- If drilling holes in asbestos boards, use hand tools rather than power tools.
- Thoroughly soak the material before starting work. You are advised to introduce a suitable wetting agent, e.g. washing-up liquid, into the water before saturation.
- Try not to cut or break off any parts of asbestos products put pieces in stout plastic sacks and seal or wrap in 1000 gauge polythene.
- You should not rub down asbestos panels, or Artex, with sandpaper.
- Do not use wallpaper scrapers on asbestos products unless for the removal of floor tiles.
- You should not remove asbestos panels to gain access to services unless necessary. If you do so, carefully undo fixing bolts, screws etc and remove panels complete shaving foam is also a recognised suppressant.
- Avoid breaking asbestos-containing material into small pieces, i.e. do not use hammers or drop materials from heights into refuse skips.
- Stack the removed sheets in the open and cover with plastic sheeting.
- Never sweep asbestos pieces use a vacuum cleaner that complies with BS 5145, known as type "H" (available from hire shops).
- If you have asbestos floor tiles or linoleum, it is best to leave them in place and lay any new flooring over them.
- Always work in well-ventilated areas.
- Persons handling asbestos should wear hooded disposable over-clothing and thoroughly wash exposed skin on completion of work. You are advised to hire from a reputable hire shop (see Yellow Pages telephone directory) a suitable dust mask specified for asbestos dust. FFP3 required
- In tact asbestos may be covered to make it safe, for example using paint, wallpaper or adhesive. However refrain from sanding or scraping the material before applying.
Should you decide to remove asbestos cement yourself, you should always contact a professional for advice before you start.
There are a number of information sheets available at the following link providing further advice and information about how to work on different types of non-licensed asbestos materials:
Disposal of Asbestos
Asbestos is classed as hazardous waste and cannot be disposed of with your normal household or garden waste. All asbestos waste must be disposed of at a facility licensed to accept it.
For further information about licensed facilities in your area contact the Scottish Environmental Protection Agency (SEPA) at:
- Inverdee House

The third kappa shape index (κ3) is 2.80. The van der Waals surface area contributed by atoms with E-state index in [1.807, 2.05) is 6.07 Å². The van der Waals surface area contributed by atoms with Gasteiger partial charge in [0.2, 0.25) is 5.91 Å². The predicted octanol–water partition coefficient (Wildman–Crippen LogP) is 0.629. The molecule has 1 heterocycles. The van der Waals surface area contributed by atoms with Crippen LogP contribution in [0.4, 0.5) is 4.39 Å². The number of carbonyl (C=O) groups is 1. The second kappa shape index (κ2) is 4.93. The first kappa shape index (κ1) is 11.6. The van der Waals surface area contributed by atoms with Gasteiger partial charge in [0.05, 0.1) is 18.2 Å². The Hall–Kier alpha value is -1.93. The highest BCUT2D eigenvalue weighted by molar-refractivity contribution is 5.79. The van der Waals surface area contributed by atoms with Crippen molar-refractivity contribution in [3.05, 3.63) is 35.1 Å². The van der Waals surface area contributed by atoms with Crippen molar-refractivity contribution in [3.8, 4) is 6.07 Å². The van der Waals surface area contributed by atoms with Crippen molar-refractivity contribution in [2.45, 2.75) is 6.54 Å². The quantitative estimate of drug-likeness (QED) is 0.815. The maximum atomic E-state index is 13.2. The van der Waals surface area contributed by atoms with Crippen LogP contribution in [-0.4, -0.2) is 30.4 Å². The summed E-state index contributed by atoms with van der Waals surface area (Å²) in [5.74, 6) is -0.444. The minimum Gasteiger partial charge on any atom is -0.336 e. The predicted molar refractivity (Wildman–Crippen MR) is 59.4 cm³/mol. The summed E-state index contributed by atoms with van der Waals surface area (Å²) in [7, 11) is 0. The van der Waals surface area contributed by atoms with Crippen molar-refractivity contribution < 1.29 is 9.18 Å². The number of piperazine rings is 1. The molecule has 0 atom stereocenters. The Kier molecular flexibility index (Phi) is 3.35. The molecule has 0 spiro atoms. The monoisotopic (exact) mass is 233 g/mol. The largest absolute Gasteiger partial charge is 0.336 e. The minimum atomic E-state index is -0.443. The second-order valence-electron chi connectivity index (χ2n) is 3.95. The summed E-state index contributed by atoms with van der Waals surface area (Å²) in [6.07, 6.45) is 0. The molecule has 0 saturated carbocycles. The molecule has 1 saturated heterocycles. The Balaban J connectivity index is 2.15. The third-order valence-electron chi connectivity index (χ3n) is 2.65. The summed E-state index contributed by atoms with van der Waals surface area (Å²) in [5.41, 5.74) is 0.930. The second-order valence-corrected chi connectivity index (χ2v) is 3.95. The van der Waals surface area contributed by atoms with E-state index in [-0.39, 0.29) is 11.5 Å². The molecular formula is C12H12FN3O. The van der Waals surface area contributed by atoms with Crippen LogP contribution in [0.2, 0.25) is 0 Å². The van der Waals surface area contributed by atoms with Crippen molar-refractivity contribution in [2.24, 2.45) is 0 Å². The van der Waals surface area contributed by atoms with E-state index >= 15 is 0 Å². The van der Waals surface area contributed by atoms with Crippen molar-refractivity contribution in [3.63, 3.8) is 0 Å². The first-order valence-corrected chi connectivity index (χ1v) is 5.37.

ABERDEEN, AB11 9QA
Tel: 01224 266600
Fax: 01224 896657
Alternatively you must arrange for a licensed contractor to uplift and dispose of asbestos in a licensed landfill site. Details for licensed contractors within your area can be found in the Yellow Pages.
Please note that the Council do not provide an uplift service for asbestos waste.
Aberdeen City Council tenants can contact Asset Policy (Housing) 01224 522996 should they have concerns about asbestos within their home. An asbestos survey and material sampling can then be carried out to determine the risk within the premises. Asbestos will then either be managed should it be in good condition or removed if it poses a risk to health.
Asbestos is the most serious work-related health problem in the UK. The Control of Asbestos Regulations 2006 places a legal duty to manage asbestos in non-domestic premises in order to protect people within the workplace from the risks to health that exposure to asbestos causes. Businesses are required to carry out a risk assessment for the presence of asbestos within their premises and to keep a record of the location and its condition should it be present. This information must be made readily available to anyone carrying out work and liable to disturb these materials. Officers from the Environmental Health and Trading Standards Division are responsible for ensuring regulations are complied with.
Further information and advice on Asbestos is available on the Health and Safety Executive website.
- Ivor Churcher
Principal Environmental Health Officer
Environmental Health and Trading Standards
Housing and Environment
Business Hub 15
Third Floor South
Phone: 01224 523800
Fax: 01224 523887
- Marischal College Customer Service Centre
Phone: 08456 080910 or 01224 522000